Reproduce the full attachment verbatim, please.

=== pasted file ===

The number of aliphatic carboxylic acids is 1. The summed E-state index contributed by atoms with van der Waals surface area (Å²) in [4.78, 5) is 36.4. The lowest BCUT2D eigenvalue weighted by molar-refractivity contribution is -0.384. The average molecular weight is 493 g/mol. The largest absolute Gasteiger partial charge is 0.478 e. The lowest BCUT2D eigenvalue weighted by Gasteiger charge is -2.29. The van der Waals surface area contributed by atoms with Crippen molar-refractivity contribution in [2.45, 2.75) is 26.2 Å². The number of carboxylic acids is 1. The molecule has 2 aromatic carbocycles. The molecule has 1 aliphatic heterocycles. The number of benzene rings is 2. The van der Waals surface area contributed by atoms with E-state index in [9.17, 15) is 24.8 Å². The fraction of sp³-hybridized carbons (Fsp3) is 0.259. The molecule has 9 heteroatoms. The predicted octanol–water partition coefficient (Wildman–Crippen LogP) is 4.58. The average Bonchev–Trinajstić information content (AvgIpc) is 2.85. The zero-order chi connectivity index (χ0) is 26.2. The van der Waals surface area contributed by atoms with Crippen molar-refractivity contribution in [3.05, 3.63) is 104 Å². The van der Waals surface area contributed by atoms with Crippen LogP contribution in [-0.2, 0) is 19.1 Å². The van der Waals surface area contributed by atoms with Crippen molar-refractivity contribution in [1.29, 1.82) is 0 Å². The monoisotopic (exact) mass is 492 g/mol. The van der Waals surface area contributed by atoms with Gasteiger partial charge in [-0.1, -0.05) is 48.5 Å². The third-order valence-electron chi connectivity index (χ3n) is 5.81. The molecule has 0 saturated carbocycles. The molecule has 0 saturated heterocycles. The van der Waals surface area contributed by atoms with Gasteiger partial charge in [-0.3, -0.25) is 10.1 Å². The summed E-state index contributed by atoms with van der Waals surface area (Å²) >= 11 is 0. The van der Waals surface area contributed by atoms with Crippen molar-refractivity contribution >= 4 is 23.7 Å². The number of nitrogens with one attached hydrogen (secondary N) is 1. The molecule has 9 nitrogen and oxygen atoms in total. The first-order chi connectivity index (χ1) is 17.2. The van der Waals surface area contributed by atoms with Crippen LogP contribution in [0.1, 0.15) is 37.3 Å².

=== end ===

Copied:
The number of aliphatic carboxylic acids is 1. The summed E-state index contributed by atoms with van der Waals surface area (Å²) in [4.78, 5) is 36.4. The lowest BCUT2D eigenvalue weighted by molar-refractivity contribution is -0.384. The average molecular weight is 493 g/mol. The largest absolute Gasteiger partial charge is 0.478 e. The lowest BCUT2D eigenvalue weighted by Gasteiger charge is -2.29. The van der Waals surface area contributed by atoms with Crippen molar-refractivity contribution in [2.45, 2.75) is 26.2 Å². The number of carboxylic acids is 1. The molecule has 2 aromatic carbocycles. The molecule has 1 aliphatic heterocycles. The number of benzene rings is 2. The van der Waals surface area contributed by atoms with E-state index in [9.17, 15) is 24.8 Å². The fraction of sp³-hybridized carbons (Fsp3) is 0.259. The molecule has 9 heteroatoms. The predicted octanol–water partition coefficient (Wildman–Crippen LogP) is 4.58. The average Bonchev–Trinajstić information content (AvgIpc) is 2.85. The zero-order chi connectivity index (χ0) is 26.2. The van der Waals surface area contributed by atoms with Crippen molar-refractivity contribution in [3.05, 3.63) is 104 Å². The van der Waals surface area contributed by atoms with Crippen LogP contribution in [-0.2, 0) is 19.1 Å². The van der Waals surface area contributed by atoms with Crippen molar-refractivity contribution in [1.29, 1.82) is 0 Å². The monoisotopic (exact) mass is 492 g/mol. The van der Waals surface area contributed by atoms with Gasteiger partial charge in [-0.1, -0.05) is 48.5 Å². The third-order valence-electron chi connectivity index (χ3n) is 5.81. The molecule has 0 saturated carbocycles. The molecule has 0 saturated heterocycles. The van der Waals surface area contributed by atoms with Gasteiger partial charge in [-0.3, -0.25) is 10.1 Å². The summed E-state index contributed by atoms with van der Waals surface area (Å²) >= 11 is 0. The van der Waals surface area contributed by atoms with Crippen molar-refractivity contribution >= 4 is 23.7 Å². The number of nitrogens with one attached hydrogen (secondary N) is 1. The molecule has 9 nitrogen and oxygen atoms in total. The first-order chi connectivity index (χ1) is 17.2. The van der Waals surface area contributed by atoms with Crippen LogP contribution in [0.1, 0.15) is 37.3 Å².